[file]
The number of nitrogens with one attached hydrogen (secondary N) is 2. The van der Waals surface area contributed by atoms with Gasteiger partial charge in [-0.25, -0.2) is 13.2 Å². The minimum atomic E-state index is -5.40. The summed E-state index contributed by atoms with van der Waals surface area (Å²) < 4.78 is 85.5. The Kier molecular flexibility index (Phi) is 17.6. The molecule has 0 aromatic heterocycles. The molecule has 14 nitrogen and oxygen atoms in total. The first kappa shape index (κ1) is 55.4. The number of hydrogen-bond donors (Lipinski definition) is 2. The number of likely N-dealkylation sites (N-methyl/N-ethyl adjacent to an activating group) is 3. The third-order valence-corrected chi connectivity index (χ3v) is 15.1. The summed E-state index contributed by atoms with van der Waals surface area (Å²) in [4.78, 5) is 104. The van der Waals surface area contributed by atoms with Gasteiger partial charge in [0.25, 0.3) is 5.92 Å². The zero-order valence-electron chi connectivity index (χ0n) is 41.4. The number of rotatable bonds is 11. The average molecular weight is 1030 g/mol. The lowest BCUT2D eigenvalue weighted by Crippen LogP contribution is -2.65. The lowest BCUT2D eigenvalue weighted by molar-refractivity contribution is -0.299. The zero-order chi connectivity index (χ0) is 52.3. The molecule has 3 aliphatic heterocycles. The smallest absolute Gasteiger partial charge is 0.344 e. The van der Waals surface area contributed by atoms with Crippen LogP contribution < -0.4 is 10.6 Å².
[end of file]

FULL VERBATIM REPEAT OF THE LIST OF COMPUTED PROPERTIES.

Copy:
The number of nitrogens with one attached hydrogen (secondary N) is 2. The van der Waals surface area contributed by atoms with Gasteiger partial charge in [-0.25, -0.2) is 13.2 Å². The minimum atomic E-state index is -5.40. The summed E-state index contributed by atoms with van der Waals surface area (Å²) < 4.78 is 85.5. The Kier molecular flexibility index (Phi) is 17.6. The molecule has 0 aromatic heterocycles. The molecule has 14 nitrogen and oxygen atoms in total. The first kappa shape index (κ1) is 55.4. The number of hydrogen-bond donors (Lipinski definition) is 2. The number of likely N-dealkylation sites (N-methyl/N-ethyl adjacent to an activating group) is 3. The third-order valence-corrected chi connectivity index (χ3v) is 15.1. The summed E-state index contributed by atoms with van der Waals surface area (Å²) in [4.78, 5) is 104. The van der Waals surface area contributed by atoms with Gasteiger partial charge in [0.25, 0.3) is 5.92 Å². The zero-order valence-electron chi connectivity index (χ0n) is 41.4. The number of rotatable bonds is 11. The average molecular weight is 1030 g/mol. The lowest BCUT2D eigenvalue weighted by Crippen LogP contribution is -2.65. The lowest BCUT2D eigenvalue weighted by molar-refractivity contribution is -0.299. The zero-order chi connectivity index (χ0) is 52.3. The molecule has 3 aliphatic heterocycles. The smallest absolute Gasteiger partial charge is 0.344 e. The van der Waals surface area contributed by atoms with Crippen LogP contribution < -0.4 is 10.6 Å².